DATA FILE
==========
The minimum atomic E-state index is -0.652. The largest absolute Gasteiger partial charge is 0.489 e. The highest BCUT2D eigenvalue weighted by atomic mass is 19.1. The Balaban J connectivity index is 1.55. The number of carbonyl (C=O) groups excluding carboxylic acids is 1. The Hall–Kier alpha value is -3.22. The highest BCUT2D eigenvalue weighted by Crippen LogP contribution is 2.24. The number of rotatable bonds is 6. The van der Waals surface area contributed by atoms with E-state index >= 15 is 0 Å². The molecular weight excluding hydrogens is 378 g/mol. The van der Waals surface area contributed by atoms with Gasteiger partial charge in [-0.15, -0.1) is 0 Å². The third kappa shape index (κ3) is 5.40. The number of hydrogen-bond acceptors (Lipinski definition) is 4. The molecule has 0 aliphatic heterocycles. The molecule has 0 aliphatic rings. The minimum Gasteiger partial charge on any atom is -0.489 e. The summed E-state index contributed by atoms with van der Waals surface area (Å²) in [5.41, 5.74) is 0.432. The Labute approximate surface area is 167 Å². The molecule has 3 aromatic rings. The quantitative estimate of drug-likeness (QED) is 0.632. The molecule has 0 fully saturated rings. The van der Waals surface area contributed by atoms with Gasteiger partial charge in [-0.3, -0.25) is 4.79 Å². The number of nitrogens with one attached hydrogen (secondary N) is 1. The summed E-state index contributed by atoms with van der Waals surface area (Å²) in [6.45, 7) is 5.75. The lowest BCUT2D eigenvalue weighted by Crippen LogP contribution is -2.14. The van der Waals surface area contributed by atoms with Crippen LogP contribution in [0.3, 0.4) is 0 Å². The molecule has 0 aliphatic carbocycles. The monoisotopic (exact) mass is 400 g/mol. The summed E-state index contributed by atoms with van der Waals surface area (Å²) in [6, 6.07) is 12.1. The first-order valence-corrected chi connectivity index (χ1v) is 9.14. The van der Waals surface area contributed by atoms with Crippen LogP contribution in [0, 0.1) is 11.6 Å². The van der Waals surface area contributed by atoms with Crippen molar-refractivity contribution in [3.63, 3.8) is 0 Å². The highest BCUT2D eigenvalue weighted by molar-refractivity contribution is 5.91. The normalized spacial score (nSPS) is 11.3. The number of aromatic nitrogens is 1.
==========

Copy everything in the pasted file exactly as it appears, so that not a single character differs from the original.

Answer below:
The minimum atomic E-state index is -0.652. The largest absolute Gasteiger partial charge is 0.489 e. The highest BCUT2D eigenvalue weighted by atomic mass is 19.1. The Balaban J connectivity index is 1.55. The number of carbonyl (C=O) groups excluding carboxylic acids is 1. The Hall–Kier alpha value is -3.22. The highest BCUT2D eigenvalue weighted by Crippen LogP contribution is 2.24. The number of rotatable bonds is 6. The van der Waals surface area contributed by atoms with E-state index >= 15 is 0 Å². The molecular weight excluding hydrogens is 378 g/mol. The van der Waals surface area contributed by atoms with Gasteiger partial charge in [-0.15, -0.1) is 0 Å². The third kappa shape index (κ3) is 5.40. The number of hydrogen-bond acceptors (Lipinski definition) is 4. The molecule has 0 aliphatic heterocycles. The molecule has 0 aliphatic rings. The minimum Gasteiger partial charge on any atom is -0.489 e. The summed E-state index contributed by atoms with van der Waals surface area (Å²) in [5.41, 5.74) is 0.432. The Labute approximate surface area is 167 Å². The molecule has 3 aromatic rings. The quantitative estimate of drug-likeness (QED) is 0.632. The molecule has 0 fully saturated rings. The van der Waals surface area contributed by atoms with Gasteiger partial charge in [-0.3, -0.25) is 4.79 Å². The number of nitrogens with one attached hydrogen (secondary N) is 1. The summed E-state index contributed by atoms with van der Waals surface area (Å²) in [6.45, 7) is 5.75. The lowest BCUT2D eigenvalue weighted by Crippen LogP contribution is -2.14. The van der Waals surface area contributed by atoms with Crippen LogP contribution in [0.3, 0.4) is 0 Å². The molecule has 0 aliphatic carbocycles. The monoisotopic (exact) mass is 400 g/mol. The summed E-state index contributed by atoms with van der Waals surface area (Å²) in [6, 6.07) is 12.1. The first-order valence-corrected chi connectivity index (χ1v) is 9.14. The van der Waals surface area contributed by atoms with Crippen LogP contribution in [0, 0.1) is 11.6 Å². The van der Waals surface area contributed by atoms with Crippen molar-refractivity contribution in [3.63, 3.8) is 0 Å². The highest BCUT2D eigenvalue weighted by molar-refractivity contribution is 5.91. The normalized spacial score (nSPS) is 11.3. The number of aromatic nitrogens is 1.